During the Civil War, the Post ran a report on the terrifying power of the new ironclads.
The dullness of Old Point was startled at 10 o’clock today by the announcement that a mysterious vessel, supposed to be the Rebel steamer Merrimack, and looking like a submerged house, with the roof only above the water, was moving down from Norfolk by the channel in front of Sewall’s Point. There was nothing protruding above the water but the flagstaff, flying the Rebel flag, and a short smokestack.
She steamed direct for the Cumberland and Congress. As soon as the Merrimack came within range of the Cumberland, the latter opened on her with her heavy guns, but the balls struck and glanced off, having no more effect on her than peas from a popgun.
The Merrimack ran into the Cumberland, striking her about midship and literally laying open her side. She then drew off, fired a broadside into the disabled ship, and again dashed against her with her ironclad prow and knocking in her side, left her to sink.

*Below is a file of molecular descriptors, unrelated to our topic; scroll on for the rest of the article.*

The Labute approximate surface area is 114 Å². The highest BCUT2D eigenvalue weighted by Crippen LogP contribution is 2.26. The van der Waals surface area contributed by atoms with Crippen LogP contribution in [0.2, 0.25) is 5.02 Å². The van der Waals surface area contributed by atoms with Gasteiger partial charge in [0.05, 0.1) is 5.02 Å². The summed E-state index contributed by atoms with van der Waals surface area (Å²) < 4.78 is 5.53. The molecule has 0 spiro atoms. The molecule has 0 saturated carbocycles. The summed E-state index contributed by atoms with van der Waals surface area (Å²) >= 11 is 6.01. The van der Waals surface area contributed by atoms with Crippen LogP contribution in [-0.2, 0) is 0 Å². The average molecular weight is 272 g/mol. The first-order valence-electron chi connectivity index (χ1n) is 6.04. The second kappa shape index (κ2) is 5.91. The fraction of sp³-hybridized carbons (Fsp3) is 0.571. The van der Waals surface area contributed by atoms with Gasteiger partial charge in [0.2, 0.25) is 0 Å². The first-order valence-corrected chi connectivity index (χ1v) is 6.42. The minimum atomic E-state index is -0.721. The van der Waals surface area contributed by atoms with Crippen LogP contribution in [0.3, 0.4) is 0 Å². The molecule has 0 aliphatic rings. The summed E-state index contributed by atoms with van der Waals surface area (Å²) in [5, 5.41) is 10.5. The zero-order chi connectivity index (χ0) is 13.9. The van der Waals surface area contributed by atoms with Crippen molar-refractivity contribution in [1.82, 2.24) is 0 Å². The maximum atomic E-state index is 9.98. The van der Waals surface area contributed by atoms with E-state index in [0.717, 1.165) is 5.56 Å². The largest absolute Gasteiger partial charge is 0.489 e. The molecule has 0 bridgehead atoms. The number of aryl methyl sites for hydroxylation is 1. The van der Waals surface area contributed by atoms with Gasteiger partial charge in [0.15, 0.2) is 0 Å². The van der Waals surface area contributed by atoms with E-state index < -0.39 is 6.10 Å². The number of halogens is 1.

The Monitor arrived at 10 o’clock that night. The battle renewed at seven o’clock the next morning when the Merrimack, accompanied by two wooden steamers and several tugs, opened fire.
The Monitor met them at once, and opened her fire. These two ironclad vessels fought, part of the time touching each other, from 8 o’clock till noon, when the Merrimack retired. Whether she is injured or not it is impossible to say.
–”Monitor Drives the Rebels Back,” March 15, 1862
This article is featured in the January/February 2021 issue of The Saturday Evening Post. Subscribe to the magazine for more art, inspiring stories, fiction, humor, and features from our archives.
Featured image: Irons in the fire: The Monitor and the Merrimack face off in the Chesapeake Bay. The development of the ironclad changed the way warships were built round the world. (Shutterstock)
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